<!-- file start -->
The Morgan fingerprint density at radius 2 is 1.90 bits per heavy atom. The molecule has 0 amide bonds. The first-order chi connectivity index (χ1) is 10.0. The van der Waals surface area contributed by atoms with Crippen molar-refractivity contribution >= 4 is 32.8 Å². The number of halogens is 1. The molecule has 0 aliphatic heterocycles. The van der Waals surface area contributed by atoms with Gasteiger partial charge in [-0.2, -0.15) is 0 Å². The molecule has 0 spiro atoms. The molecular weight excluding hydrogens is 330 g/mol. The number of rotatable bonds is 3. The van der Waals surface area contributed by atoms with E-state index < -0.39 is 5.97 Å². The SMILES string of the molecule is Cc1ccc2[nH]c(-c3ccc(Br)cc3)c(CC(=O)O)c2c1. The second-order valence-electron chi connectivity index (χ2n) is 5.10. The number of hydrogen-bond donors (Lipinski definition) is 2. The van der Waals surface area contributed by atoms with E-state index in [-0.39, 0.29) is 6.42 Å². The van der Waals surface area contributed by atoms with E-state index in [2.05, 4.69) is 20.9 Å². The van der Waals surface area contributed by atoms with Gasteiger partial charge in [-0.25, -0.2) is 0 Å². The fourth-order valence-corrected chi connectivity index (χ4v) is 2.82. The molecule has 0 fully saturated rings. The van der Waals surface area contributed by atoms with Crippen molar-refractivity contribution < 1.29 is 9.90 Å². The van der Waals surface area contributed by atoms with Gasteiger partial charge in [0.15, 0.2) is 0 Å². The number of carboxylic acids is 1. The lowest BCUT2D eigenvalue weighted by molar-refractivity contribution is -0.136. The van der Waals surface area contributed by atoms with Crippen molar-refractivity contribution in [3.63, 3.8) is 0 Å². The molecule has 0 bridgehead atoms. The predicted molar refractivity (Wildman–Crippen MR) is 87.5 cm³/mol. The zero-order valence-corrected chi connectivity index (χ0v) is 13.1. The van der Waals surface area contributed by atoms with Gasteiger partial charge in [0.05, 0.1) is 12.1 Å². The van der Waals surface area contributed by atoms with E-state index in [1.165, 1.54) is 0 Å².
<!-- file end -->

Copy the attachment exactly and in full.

The Morgan fingerprint density at radius 2 is 1.90 bits per heavy atom. The molecule has 0 amide bonds. The first-order chi connectivity index (χ1) is 10.0. The van der Waals surface area contributed by atoms with Crippen molar-refractivity contribution >= 4 is 32.8 Å². The number of halogens is 1. The molecule has 0 aliphatic heterocycles. The van der Waals surface area contributed by atoms with Gasteiger partial charge in [-0.2, -0.15) is 0 Å². The molecule has 0 spiro atoms. The molecular weight excluding hydrogens is 330 g/mol. The number of rotatable bonds is 3. The van der Waals surface area contributed by atoms with E-state index < -0.39 is 5.97 Å². The SMILES string of the molecule is Cc1ccc2[nH]c(-c3ccc(Br)cc3)c(CC(=O)O)c2c1. The second-order valence-electron chi connectivity index (χ2n) is 5.10. The number of hydrogen-bond donors (Lipinski definition) is 2. The van der Waals surface area contributed by atoms with E-state index in [-0.39, 0.29) is 6.42 Å². The van der Waals surface area contributed by atoms with E-state index in [2.05, 4.69) is 20.9 Å². The van der Waals surface area contributed by atoms with Gasteiger partial charge in [-0.25, -0.2) is 0 Å². The fourth-order valence-corrected chi connectivity index (χ4v) is 2.82. The molecule has 0 fully saturated rings. The van der Waals surface area contributed by atoms with Crippen molar-refractivity contribution < 1.29 is 9.90 Å². The van der Waals surface area contributed by atoms with Gasteiger partial charge in [0.15, 0.2) is 0 Å². The number of carboxylic acids is 1. The lowest BCUT2D eigenvalue weighted by molar-refractivity contribution is -0.136. The van der Waals surface area contributed by atoms with Crippen molar-refractivity contribution in [3.63, 3.8) is 0 Å². The molecule has 0 bridgehead atoms. The predicted molar refractivity (Wildman–Crippen MR) is 87.5 cm³/mol. The zero-order valence-corrected chi connectivity index (χ0v) is 13.1. The van der Waals surface area contributed by atoms with Gasteiger partial charge in [0.05, 0.1) is 12.1 Å². The van der Waals surface area contributed by atoms with E-state index in [1.165, 1.54) is 0 Å².